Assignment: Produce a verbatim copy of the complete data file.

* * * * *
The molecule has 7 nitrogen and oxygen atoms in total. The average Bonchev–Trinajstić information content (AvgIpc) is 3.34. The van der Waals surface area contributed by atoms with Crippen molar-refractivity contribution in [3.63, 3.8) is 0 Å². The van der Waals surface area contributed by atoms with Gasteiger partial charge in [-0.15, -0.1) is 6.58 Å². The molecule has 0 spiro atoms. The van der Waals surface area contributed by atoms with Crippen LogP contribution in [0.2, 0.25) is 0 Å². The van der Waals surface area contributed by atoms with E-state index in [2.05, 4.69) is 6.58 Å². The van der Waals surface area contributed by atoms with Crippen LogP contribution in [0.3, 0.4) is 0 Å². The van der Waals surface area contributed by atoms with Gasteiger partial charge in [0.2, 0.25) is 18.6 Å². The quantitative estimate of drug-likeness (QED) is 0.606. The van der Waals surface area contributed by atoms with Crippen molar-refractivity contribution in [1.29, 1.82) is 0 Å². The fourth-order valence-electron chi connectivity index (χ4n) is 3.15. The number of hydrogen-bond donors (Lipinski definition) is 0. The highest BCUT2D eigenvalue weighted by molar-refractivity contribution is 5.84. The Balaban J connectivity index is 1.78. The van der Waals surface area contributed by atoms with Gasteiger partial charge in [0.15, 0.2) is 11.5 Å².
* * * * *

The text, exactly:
The molecule has 7 nitrogen and oxygen atoms in total. The average Bonchev–Trinajstić information content (AvgIpc) is 3.34. The van der Waals surface area contributed by atoms with Crippen molar-refractivity contribution in [3.63, 3.8) is 0 Å². The van der Waals surface area contributed by atoms with Gasteiger partial charge in [-0.15, -0.1) is 6.58 Å². The molecule has 0 spiro atoms. The van der Waals surface area contributed by atoms with Crippen LogP contribution in [0.2, 0.25) is 0 Å². The van der Waals surface area contributed by atoms with E-state index in [2.05, 4.69) is 6.58 Å². The van der Waals surface area contributed by atoms with Crippen LogP contribution in [0.3, 0.4) is 0 Å². The van der Waals surface area contributed by atoms with Gasteiger partial charge in [0.2, 0.25) is 18.6 Å². The quantitative estimate of drug-likeness (QED) is 0.606. The van der Waals surface area contributed by atoms with Crippen molar-refractivity contribution in [1.29, 1.82) is 0 Å². The fourth-order valence-electron chi connectivity index (χ4n) is 3.15. The number of hydrogen-bond donors (Lipinski definition) is 0. The highest BCUT2D eigenvalue weighted by molar-refractivity contribution is 5.84. The Balaban J connectivity index is 1.78. The van der Waals surface area contributed by atoms with Gasteiger partial charge in [0.15, 0.2) is 11.5 Å².